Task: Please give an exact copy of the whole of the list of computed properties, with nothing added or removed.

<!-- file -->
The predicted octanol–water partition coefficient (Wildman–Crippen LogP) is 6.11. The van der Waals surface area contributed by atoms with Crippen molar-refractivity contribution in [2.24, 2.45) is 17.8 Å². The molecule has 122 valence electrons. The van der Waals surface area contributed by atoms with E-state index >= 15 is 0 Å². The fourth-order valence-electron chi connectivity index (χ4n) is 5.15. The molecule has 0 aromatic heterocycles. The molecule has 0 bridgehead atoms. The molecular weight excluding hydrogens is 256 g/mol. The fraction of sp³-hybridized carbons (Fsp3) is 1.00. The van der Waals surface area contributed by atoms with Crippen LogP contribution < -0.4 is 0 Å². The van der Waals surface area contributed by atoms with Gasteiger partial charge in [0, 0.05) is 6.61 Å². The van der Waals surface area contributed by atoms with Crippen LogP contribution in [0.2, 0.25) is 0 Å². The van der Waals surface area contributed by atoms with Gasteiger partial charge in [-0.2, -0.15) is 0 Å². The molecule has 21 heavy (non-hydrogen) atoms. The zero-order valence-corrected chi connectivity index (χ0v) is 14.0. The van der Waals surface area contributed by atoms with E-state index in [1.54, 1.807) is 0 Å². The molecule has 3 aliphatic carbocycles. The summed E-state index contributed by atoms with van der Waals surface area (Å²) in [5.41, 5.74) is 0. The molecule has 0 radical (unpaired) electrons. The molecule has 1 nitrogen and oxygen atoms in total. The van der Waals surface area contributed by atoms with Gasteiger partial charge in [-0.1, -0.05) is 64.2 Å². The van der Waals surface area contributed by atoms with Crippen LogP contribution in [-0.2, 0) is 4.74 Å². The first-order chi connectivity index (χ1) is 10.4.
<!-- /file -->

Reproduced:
The predicted octanol–water partition coefficient (Wildman–Crippen LogP) is 6.11. The van der Waals surface area contributed by atoms with Crippen molar-refractivity contribution in [2.24, 2.45) is 17.8 Å². The molecule has 122 valence electrons. The van der Waals surface area contributed by atoms with E-state index >= 15 is 0 Å². The fourth-order valence-electron chi connectivity index (χ4n) is 5.15. The molecule has 0 aromatic heterocycles. The molecule has 0 bridgehead atoms. The molecular weight excluding hydrogens is 256 g/mol. The fraction of sp³-hybridized carbons (Fsp3) is 1.00. The van der Waals surface area contributed by atoms with Crippen LogP contribution < -0.4 is 0 Å². The van der Waals surface area contributed by atoms with Gasteiger partial charge in [0, 0.05) is 6.61 Å². The van der Waals surface area contributed by atoms with Crippen LogP contribution in [0.2, 0.25) is 0 Å². The van der Waals surface area contributed by atoms with Gasteiger partial charge in [-0.2, -0.15) is 0 Å². The molecule has 21 heavy (non-hydrogen) atoms. The zero-order valence-corrected chi connectivity index (χ0v) is 14.0. The van der Waals surface area contributed by atoms with E-state index in [1.54, 1.807) is 0 Å². The molecule has 3 aliphatic carbocycles. The summed E-state index contributed by atoms with van der Waals surface area (Å²) in [5.41, 5.74) is 0. The molecule has 0 radical (unpaired) electrons. The molecule has 1 nitrogen and oxygen atoms in total. The van der Waals surface area contributed by atoms with Gasteiger partial charge in [-0.1, -0.05) is 64.2 Å². The van der Waals surface area contributed by atoms with Crippen LogP contribution in [-0.2, 0) is 4.74 Å². The first-order chi connectivity index (χ1) is 10.4.